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Short story writing p2

Write from the Beginning, a how-to book on writing short stories, talks about theme…

The authors of Write from the Beginning say that theme can be sometimes be encapsulated in a proverb or well known adage:

Every short story must have a theme, an emotion you wish to present to the reader, a definite comment on a particular aspect of life. The theme is the message that you want to get across to the reader, a message you feel strongly about, and that your M.C. should feel strongly about, too. A theme for the story outlined above [see previous page] could be “Don’t judge others by your own standards”.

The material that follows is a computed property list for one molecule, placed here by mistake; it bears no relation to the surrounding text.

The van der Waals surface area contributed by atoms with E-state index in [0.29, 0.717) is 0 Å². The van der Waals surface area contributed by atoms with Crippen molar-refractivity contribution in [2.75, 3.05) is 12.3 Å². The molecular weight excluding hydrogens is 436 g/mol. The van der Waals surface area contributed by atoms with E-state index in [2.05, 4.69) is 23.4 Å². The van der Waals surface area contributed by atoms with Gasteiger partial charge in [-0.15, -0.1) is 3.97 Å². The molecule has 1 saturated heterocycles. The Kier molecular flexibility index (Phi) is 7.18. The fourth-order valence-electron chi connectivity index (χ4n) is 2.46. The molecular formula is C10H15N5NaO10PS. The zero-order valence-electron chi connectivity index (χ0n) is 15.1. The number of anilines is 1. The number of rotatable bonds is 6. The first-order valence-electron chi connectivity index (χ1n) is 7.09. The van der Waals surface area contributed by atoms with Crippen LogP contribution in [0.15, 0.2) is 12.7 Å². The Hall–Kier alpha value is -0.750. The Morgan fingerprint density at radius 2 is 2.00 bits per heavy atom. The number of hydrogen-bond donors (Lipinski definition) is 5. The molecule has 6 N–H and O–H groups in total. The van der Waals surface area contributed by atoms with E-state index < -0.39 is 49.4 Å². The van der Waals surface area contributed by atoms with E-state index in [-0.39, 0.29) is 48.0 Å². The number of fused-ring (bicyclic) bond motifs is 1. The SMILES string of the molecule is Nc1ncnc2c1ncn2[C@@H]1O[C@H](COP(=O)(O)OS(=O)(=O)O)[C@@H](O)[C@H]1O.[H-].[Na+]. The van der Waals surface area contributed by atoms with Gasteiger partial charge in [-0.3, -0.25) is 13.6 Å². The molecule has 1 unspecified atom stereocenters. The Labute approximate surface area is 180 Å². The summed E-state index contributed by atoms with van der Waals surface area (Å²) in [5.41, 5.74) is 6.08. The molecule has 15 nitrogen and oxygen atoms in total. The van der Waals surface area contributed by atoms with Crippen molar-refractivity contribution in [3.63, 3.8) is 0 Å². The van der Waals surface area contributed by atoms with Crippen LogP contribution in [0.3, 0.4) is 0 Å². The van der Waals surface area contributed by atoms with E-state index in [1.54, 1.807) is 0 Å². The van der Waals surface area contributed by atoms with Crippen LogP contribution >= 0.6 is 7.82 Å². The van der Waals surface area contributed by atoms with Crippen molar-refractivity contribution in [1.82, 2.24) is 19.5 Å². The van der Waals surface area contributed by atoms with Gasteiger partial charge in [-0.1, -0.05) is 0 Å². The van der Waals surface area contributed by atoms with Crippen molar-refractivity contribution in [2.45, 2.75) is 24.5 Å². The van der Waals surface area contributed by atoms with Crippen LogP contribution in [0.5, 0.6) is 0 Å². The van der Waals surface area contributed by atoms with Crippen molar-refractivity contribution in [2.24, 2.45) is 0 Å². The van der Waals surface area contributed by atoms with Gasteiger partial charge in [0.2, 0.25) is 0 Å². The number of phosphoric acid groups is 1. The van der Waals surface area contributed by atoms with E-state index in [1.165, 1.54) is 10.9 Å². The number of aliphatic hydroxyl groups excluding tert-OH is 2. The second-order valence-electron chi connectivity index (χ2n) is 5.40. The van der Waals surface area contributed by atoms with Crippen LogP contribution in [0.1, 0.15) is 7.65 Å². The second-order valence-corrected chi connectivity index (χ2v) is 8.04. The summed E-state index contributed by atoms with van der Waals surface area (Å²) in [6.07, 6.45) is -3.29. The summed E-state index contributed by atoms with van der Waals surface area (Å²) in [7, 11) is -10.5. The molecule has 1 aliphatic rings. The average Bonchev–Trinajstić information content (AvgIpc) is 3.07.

The authors also talk about how conflict is used to create suspense. This involves a character defending their values:

Your main character should be in conflict to justify values that are important to him, and he should have strong emotions about the issue. Your main character could be a girl with old fashioned ideas about marriage, suddenly placed in circumstances where liberated sex is the norm. Her conflict would be an inner conflict, the suspense escalating while the reader continues reading anxiously to see if the main character will resist or submerge her personal values in those of the majority… In all cases, the odds should be against the main character, and the outcome, therefore, is not predictable.

To carry your reader along with you, he must be able to identify wholly with the character and his values, and he must understand the purpose of the main character in the story. Conflicts are related to the main character’s purpose, each conflict test being an obstacle that must be overcome. Conflict means that a possibility for change exists.   

-continued next page